Alabama Sen. Katie Britt To Give GOP's State Of The Union Response

The youngest Republican woman to ever serve in the Senate will make a generational argument to the nation following President Joe Biden's address.
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WASHINGTON ― Sen. Katie Britt (R-Ala.) will give the Republican Party’s response to President Joe Biden’s State of the Union address next week.

“The Republican Party is the party of hardworking parents and families, and I’m looking forward to putting this critical perspective front and center,” Britt, who at 42 is the youngest Republican woman ever to serve in the Senate, said in a statement Thursday.

“There is no doubt that President Biden’s failed presidency has made America weaker and more vulnerable at every turn. At this decisive moment in our country’s history, it’s time for the next generation to step up and preserve the American Dream for our children and our grandchildren,” the senator added.

Britt is a GOP rising star who was elected in 2022 after Alabama Sen. Richard Shelby, her former boss, retired. Her selection to speak following Biden’s March 7 address to Congress will provide a generational contrast between a fresh young face and the 81-year-old president, even though Britt is supporting 77-year-old Donald Trump in the 2024 GOP presidential race.

Sen. Katie Britt (R-Ala.), a rising star in the Republican Party, will give the official GOP response to President Joe Biden's State of the Union address. (Photo by Chip Somodevilla/Getty Images)
Sen. Katie Britt (R-Ala.), a rising star in the Republican Party, will give the official GOP response to President Joe Biden's State of the Union address. (Photo by Chip Somodevilla/Getty Images)
Chip Somodevilla via Getty Images

The Alabama Republican may also address the controversy surrounding a court ruling that has effectively halted in vitro fertilization in her state. Democrats have hammered Republicans over the court decision, warning that they want to eliminate reproductive rights across the country, and Biden is almost certain to mention it in his address.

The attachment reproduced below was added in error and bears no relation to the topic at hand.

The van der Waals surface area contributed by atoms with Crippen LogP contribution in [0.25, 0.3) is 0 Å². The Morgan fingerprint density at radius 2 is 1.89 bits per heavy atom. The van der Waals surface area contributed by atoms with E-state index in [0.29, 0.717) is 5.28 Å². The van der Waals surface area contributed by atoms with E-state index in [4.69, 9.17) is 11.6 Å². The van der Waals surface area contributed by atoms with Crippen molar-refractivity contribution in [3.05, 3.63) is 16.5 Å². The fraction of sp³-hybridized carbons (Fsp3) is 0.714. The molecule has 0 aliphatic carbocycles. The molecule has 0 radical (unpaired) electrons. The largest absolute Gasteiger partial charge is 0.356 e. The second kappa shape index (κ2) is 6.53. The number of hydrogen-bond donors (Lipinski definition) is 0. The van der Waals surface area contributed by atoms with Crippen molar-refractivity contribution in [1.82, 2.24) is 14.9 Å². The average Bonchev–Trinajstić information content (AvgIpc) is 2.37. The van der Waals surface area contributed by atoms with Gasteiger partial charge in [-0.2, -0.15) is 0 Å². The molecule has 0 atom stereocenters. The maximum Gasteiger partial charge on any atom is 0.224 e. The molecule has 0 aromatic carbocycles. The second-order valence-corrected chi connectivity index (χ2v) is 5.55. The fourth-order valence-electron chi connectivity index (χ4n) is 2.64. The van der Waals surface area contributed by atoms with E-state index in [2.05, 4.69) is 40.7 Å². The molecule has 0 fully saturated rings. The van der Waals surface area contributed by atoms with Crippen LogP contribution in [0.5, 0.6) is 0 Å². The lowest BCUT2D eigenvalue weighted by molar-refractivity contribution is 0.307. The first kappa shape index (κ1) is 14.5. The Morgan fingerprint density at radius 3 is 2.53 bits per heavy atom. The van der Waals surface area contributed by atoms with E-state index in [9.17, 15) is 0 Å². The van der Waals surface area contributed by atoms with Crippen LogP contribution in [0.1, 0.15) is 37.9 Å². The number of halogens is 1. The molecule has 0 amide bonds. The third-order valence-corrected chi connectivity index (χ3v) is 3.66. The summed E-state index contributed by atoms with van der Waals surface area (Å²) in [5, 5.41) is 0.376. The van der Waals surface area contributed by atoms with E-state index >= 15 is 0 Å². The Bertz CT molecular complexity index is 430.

Britt has recently stressed her support for the continued use of IVF and other fertility treatments, calling them pro-family and pro-life.

“Defending life and ensuring continued access to IVF services for loving parents are not mutually exclusive,” Britt said in a statement last week. “Ultimately, IVF helps create life and grow families, and it deserves the protection of the law.”

The Alabama court ruling granted embryos the same legal rights as children under the state’s wrongful death statute, putting IVF providers in legal jeopardy. Already, at least three of the state’s fertility treatment facilities have paused some IVF programs.

Alabama’s state House and Senate voted Thursday to approve measures designed to shield in vitro fertilization providers from lawsuits and criminal prosecutions. The measures still need to be reconciled between the two chambers before the legislation can then be signed into law by the state’s governor.

Republicans have yet to identify a way to protect access to IVF despite their statements in support of the treatment. On Wednesday, Sen. Cindy Hyde-Smith (R-Miss.) blocked passage of a bill seeking to codify rights to IVF nationwide.

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